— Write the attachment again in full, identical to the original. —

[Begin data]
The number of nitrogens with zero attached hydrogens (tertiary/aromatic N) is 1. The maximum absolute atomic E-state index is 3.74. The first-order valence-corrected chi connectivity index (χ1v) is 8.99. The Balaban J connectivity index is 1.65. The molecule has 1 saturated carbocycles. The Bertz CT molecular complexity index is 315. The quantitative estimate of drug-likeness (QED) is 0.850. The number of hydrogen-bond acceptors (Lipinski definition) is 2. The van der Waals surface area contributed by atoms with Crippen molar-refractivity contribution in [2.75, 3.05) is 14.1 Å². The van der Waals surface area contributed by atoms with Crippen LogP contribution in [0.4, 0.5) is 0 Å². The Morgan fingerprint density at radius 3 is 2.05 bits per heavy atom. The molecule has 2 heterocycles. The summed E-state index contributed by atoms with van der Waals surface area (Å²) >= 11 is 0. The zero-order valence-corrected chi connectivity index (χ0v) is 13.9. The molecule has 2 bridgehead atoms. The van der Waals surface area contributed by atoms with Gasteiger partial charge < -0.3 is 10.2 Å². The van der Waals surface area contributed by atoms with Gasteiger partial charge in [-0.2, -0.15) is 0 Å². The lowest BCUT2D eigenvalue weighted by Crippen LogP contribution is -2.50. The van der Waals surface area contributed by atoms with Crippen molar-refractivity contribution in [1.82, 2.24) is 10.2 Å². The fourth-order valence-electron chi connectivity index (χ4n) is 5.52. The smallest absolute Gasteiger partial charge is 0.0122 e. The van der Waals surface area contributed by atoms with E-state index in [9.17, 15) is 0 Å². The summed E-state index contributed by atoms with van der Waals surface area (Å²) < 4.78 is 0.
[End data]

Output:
The number of nitrogens with zero attached hydrogens (tertiary/aromatic N) is 1. The maximum absolute atomic E-state index is 3.74. The first-order valence-corrected chi connectivity index (χ1v) is 8.99. The Balaban J connectivity index is 1.65. The molecule has 1 saturated carbocycles. The Bertz CT molecular complexity index is 315. The quantitative estimate of drug-likeness (QED) is 0.850. The number of hydrogen-bond acceptors (Lipinski definition) is 2. The van der Waals surface area contributed by atoms with Crippen molar-refractivity contribution in [2.75, 3.05) is 14.1 Å². The van der Waals surface area contributed by atoms with Crippen LogP contribution in [0.4, 0.5) is 0 Å². The Morgan fingerprint density at radius 3 is 2.05 bits per heavy atom. The molecule has 2 heterocycles. The summed E-state index contributed by atoms with van der Waals surface area (Å²) >= 11 is 0. The zero-order valence-corrected chi connectivity index (χ0v) is 13.9. The molecule has 2 bridgehead atoms. The van der Waals surface area contributed by atoms with Gasteiger partial charge < -0.3 is 10.2 Å². The van der Waals surface area contributed by atoms with Gasteiger partial charge in [-0.2, -0.15) is 0 Å². The lowest BCUT2D eigenvalue weighted by Crippen LogP contribution is -2.50. The van der Waals surface area contributed by atoms with Crippen molar-refractivity contribution in [1.82, 2.24) is 10.2 Å². The fourth-order valence-electron chi connectivity index (χ4n) is 5.52. The smallest absolute Gasteiger partial charge is 0.0122 e. The van der Waals surface area contributed by atoms with E-state index in [9.17, 15) is 0 Å². The summed E-state index contributed by atoms with van der Waals surface area (Å²) < 4.78 is 0.